Saturday, August 22, 2015

Joy of Discovery

Here she points out a skull on our deer head trail.
My granddaughter was staying with us for the summer, so we were excited for the chance to expose her to increase her comfort in being outdoors.  Her normal life is that of the suburbs..... full of roads, cars, buildings, people, etc.  This summer was different.
Our routine involved daily walks in the woods.  She happily traversed the nearly one mile trail with her grandpa and the two dogs. Along the way, Grandpa would take the time to point out something they had seen the day before or find something new   That’s the nice thing about nature....there is always something new.  Something to learn.  And she was eager to learn.

Whether it was a flower, tree, bug or bird, she would come back to the house after each hike, race to find me, and share with great excitement the things they had discovered along the trail.  Part of it was the joy of discovery, but part also was pride in her growing competence.  Sometimes when I would walk with her she would point to something and shout, “Look! There’s a......”  And it didn’t have to be anything big, like a deer or bear.  It could be something as simple as a Black-eyed Susan or Question Mark Moth.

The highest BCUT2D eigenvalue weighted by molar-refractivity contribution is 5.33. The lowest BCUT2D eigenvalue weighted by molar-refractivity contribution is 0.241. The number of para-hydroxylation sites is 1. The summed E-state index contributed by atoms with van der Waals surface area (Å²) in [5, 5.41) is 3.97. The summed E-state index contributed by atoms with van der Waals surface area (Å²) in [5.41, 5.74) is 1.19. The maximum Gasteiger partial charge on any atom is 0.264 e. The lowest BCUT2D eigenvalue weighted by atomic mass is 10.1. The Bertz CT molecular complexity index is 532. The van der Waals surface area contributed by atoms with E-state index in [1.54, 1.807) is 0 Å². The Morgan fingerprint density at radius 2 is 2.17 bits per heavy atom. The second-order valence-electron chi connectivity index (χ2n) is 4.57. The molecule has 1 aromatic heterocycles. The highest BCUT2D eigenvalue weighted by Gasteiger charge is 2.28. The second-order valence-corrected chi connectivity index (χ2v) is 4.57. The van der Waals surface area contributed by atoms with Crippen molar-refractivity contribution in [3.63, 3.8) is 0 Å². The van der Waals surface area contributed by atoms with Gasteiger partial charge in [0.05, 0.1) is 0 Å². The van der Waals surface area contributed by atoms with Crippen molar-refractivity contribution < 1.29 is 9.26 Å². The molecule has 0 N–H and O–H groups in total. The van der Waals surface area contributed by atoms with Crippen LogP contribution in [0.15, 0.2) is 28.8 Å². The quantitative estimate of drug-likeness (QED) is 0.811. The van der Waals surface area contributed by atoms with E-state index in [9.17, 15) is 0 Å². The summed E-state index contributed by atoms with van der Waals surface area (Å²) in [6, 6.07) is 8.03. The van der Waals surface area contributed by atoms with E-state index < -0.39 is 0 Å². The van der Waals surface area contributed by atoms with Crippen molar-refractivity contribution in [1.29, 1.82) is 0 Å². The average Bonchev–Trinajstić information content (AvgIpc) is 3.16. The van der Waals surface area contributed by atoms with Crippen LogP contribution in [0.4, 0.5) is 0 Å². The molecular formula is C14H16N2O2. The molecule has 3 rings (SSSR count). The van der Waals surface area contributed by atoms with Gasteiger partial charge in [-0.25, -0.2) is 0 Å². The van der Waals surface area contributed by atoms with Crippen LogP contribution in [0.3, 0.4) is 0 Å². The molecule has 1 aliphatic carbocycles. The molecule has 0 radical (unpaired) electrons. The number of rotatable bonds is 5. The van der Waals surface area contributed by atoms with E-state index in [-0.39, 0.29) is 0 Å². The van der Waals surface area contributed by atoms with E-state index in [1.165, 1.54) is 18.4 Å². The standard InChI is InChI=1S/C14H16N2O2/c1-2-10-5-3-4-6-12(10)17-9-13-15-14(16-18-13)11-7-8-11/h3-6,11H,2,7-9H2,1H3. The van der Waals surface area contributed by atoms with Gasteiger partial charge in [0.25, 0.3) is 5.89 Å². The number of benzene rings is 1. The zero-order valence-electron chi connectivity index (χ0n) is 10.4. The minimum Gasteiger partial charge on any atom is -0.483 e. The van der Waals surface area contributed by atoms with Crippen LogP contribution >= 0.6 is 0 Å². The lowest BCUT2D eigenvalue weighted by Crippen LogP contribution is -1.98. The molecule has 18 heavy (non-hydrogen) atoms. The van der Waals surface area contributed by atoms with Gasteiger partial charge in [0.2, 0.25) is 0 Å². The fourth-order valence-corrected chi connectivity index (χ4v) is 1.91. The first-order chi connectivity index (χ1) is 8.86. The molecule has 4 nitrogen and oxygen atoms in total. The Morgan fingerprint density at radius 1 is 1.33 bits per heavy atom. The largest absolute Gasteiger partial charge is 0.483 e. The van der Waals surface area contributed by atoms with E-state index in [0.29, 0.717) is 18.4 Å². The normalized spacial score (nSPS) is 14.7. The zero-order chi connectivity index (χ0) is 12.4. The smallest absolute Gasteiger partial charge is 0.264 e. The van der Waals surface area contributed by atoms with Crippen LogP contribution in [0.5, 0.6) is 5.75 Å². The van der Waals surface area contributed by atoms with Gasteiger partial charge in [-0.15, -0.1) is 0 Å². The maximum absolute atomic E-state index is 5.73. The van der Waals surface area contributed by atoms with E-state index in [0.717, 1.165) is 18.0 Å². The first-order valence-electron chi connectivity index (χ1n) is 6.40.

I had read, and realize from my experience with her, that a child will experience the joy of discovery if the adult shares an appreciation of nature with genuine enthusiasm.  As Rachel Carson once wrote: “If a child is to keep his inborn sense of wonder, he needs the companionship of at least one adult who can share it, rediscovering with him the joy, excitement, and mystery of the world we live in.” So I realize, this is what we did all summer long.

One time, early in her stay, I saw a Wheel Bug on the screen.  When she saw it, she said, “Ugh”....a response probably learned  from other kids in her daycare.  But in an effort to dismiss this attitude,  I looked at it closely and said, “What a neat bug!”. I didn’t know if it would work, but when Grandpa came into the room a little later, she cried, “Grandpa, there’s a neat bug!”  She became fascinated with insects and even started her own insect collection.  As luck would have it,  this year, the 17 year Periodical Cicada emerged, and she became obsessed with pointing out every one she saw. We were constantly stopped on one hike with shouts of “Look!” There were so many cicadas along that trail!.  

So the first lesson I learned this summer from my granddaughter:  Enthusiasm for nature really is contagious.

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